In 2nd grade, I wanted to be a dentist. By age 24, after having my four front teeth replaced, I had a dentist call me at work to inquire about my condition because I turned pale, cried, and nearly fainted in her office during a checkup.
In 8th grade, after reading Richard Preston’s The Hot Zone, I wanted to become a virologist, wear a biohazard suit, and study viruses such as Ebola and Marburg. I’m now terrified of needles and the owner of a queasy stomach that barely tolerates the medical trauma shown on cable television.
For much of 10th and 11th grade, I studied Thoreau and returned constantly to my much-underlined copy of Walden. His discussions of simplicity, living, and sucking “the marrow from life” captivated me.
Throughout these years, I harbored the same far-fetched dreams of many youngsters, hoping a magical growth spurt might kickstart my career as a professional athlete. Unfortunately, the only growth spurt I’ve had in about 15 years is the one that sees me gaining weight around midsection faster than I can lose it.
Recently, my mom told me that while I was in high school she and my dad started forming their own opinions of my life’s future direction. In their private conversations, they settled on the assumption that I would join the Peace Corps after college and spend most of my time in the serene solitude of my mind reading, writing, and thinking. Mom and Dad understood better than I did that deep down I wanted to spend my life in service helping others, and they appreciated my slightly more compassionate outlook on the world. They recognized these traits since I was a boy, and they also saw how I worked to conceal them from others – afraid to reveal myself honestly from fear of negative judgment.
So, what actually happened after I graduated college?
Well, first I went into investment banking keen on becoming the next Gekko or perhaps a toned down version of Barry Pepper’s cowboy in the movie 25th hour.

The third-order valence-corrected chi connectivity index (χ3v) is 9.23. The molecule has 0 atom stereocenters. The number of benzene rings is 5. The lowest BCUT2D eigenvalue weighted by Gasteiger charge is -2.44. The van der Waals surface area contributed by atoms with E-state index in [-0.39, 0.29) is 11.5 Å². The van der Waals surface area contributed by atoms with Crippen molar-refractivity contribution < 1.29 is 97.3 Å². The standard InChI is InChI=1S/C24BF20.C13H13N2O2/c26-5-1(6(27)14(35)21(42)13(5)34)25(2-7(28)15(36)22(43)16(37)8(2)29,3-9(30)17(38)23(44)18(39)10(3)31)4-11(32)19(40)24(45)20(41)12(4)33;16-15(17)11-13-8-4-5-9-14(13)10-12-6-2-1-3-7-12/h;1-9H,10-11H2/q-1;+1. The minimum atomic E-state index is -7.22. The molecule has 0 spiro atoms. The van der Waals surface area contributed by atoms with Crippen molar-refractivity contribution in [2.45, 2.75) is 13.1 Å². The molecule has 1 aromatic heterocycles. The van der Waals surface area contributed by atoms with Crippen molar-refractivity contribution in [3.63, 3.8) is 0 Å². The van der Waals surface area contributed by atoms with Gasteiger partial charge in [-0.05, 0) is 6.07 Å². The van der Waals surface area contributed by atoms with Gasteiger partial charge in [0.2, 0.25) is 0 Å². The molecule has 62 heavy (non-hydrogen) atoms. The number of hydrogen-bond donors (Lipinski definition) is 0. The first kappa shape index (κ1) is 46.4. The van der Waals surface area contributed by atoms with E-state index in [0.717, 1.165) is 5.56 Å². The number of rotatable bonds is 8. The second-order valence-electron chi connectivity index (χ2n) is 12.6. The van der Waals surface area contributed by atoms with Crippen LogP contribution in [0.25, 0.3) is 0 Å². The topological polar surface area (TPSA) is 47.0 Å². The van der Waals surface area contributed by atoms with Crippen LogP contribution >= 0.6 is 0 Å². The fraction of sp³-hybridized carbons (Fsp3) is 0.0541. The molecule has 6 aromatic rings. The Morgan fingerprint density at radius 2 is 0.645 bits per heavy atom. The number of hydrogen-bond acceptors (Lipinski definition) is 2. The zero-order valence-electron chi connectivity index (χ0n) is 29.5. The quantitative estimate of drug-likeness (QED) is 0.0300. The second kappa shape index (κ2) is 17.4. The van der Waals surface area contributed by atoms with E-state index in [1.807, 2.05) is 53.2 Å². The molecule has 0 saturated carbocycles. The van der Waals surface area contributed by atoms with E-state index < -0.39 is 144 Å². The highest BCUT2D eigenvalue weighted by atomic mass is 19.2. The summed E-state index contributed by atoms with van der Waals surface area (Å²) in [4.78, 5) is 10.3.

Next, I tried my hand working in an NFL front office before returning to the life of a financial analyst manipulating numbers across spreadsheets and making data say whatever I need it to say.
For some reason, though, nothing ever seemed right. And I spent most of my twenties feeling restless, impatient, and frustrated.
Over the last three years, I’ve pursued passion projects in my evaporating spare hours. I write (this blog, for this site, and this memoir), I’ve done some public speaking and hope to do more in the future, and I have plans to start a lifestyle business that encourages people to develop stronger personal relationships through meaningful acts of giving. I’m transitioning my life to one rooted in writing, reading, thinking, and serving others.
It’s taken many years, self-denials, detours, late nights of contemplation brought about by one too many beers, and some pitiful Sunday morning soul searches for me to realize the futility in spending my days attempting to be something that I’m not. As I’ve learned, there isn’t much use in trying to be anything other than yourself.
After all these years, I’ve started to realize the very things that my parents understood about me before I could even drive a car. Ironically, as I get older I get closer to becoming the person I was when I was younger.
As it turns out, sometimes it’s OK to want to be a kid again.